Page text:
The 10 Most Confusing Restaurants in Seattle
If you’ve been confounded in these joints, you’re so not alone.
Hey—they’re chefs, not logistics phD’s. Just make us dinner and all is forgiven.
TanakaSan/Assembly Hall/Home Remedy Triangle: I’ve been to this delish one-stop grocery-restaurant-coffee-shop-juice-bar-florist a dozen times and still can’t tell the waiting areas from the lobbies from the café seats from the chairs for sale…and do I have to check in with a host? And what goes on in that loft?
Macrina: Stunning pastries; super chaotic line setup---is this the line for paying? For ordering? Is this a line at all? And why am I giving my order twice?
Canlis: Mysteries abound. How do I enter the parking lot without getting rear-ended on Aurora? And how did that valet remember my car without a claim ticket?
The Pink Door: So it's behind a door. A pink one.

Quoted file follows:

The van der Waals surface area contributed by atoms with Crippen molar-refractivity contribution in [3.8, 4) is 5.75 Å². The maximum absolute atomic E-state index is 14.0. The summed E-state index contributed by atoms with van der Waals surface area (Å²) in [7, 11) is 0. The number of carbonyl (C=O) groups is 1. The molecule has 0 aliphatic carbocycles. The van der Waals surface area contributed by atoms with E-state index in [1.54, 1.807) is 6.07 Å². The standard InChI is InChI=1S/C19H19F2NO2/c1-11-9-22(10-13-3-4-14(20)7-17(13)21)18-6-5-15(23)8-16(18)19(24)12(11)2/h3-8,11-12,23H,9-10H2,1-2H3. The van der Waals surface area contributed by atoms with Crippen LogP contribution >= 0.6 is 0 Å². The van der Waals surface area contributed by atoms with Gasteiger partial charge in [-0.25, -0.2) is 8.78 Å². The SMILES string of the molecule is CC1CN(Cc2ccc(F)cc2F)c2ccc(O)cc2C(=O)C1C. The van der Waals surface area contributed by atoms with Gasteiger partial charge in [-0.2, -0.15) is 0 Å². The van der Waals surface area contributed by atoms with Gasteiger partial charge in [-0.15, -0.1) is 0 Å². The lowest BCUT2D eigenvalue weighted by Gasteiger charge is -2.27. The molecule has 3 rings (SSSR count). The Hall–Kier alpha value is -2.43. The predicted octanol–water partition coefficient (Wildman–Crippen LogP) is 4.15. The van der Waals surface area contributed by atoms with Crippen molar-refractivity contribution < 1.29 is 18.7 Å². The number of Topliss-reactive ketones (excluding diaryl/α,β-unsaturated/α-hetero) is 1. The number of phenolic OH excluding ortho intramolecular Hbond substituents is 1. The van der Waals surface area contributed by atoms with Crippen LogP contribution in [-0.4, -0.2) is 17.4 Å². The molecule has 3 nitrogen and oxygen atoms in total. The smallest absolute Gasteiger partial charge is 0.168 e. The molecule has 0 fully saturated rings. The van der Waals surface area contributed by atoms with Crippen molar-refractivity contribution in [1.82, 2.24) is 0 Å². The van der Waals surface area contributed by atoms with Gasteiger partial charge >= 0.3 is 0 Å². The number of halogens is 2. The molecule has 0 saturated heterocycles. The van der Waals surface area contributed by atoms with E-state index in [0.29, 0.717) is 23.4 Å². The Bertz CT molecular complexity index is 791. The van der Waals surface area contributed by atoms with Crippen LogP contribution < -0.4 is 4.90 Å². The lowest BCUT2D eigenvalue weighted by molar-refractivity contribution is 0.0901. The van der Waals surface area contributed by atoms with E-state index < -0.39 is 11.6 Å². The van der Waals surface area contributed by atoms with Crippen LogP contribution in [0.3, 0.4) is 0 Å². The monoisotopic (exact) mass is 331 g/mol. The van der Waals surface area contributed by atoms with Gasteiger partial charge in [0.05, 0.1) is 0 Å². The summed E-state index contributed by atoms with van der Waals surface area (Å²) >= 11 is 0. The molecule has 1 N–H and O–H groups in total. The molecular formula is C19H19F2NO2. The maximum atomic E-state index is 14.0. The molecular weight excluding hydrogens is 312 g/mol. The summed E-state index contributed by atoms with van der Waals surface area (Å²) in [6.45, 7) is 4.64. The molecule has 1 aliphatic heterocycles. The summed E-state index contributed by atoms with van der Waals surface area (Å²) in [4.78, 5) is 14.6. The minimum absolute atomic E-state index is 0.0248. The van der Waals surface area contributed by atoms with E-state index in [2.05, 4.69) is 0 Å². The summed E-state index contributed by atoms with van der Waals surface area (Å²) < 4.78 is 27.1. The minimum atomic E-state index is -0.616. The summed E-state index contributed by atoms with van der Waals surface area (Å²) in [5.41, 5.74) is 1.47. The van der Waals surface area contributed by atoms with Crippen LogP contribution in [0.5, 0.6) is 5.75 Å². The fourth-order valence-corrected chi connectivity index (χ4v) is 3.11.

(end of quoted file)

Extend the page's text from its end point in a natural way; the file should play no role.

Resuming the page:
The Staple and Fancy/Walrus and Carpenter/Chippy’s Triangle: The most visible signs in front of this high-profile trifecta read “Kolstrand Mfg. Co.” and “Marine Hardware.” OK…right…there’s the sign for Walrus and Carpenter—right in front of Chippy’s. Whose most visible sign just says FISH.
Tsukushinbo: The Japantown hole-in-the-wall has no sign at all. (Hint: It’s on Main, between a design shop and the Kubota Building.) Makes the Pink Door look lit up with flashing strobes.
MistralKitchen: Many’s the diner who thought they were going for a normal dinner at this beautiful multi-chambered restaurant—and somehow wound up with the ka-ching special in the prix-fixe Jewel Box or, gaaaaah, Chef’s Table. Know where you’re agreeing to sit.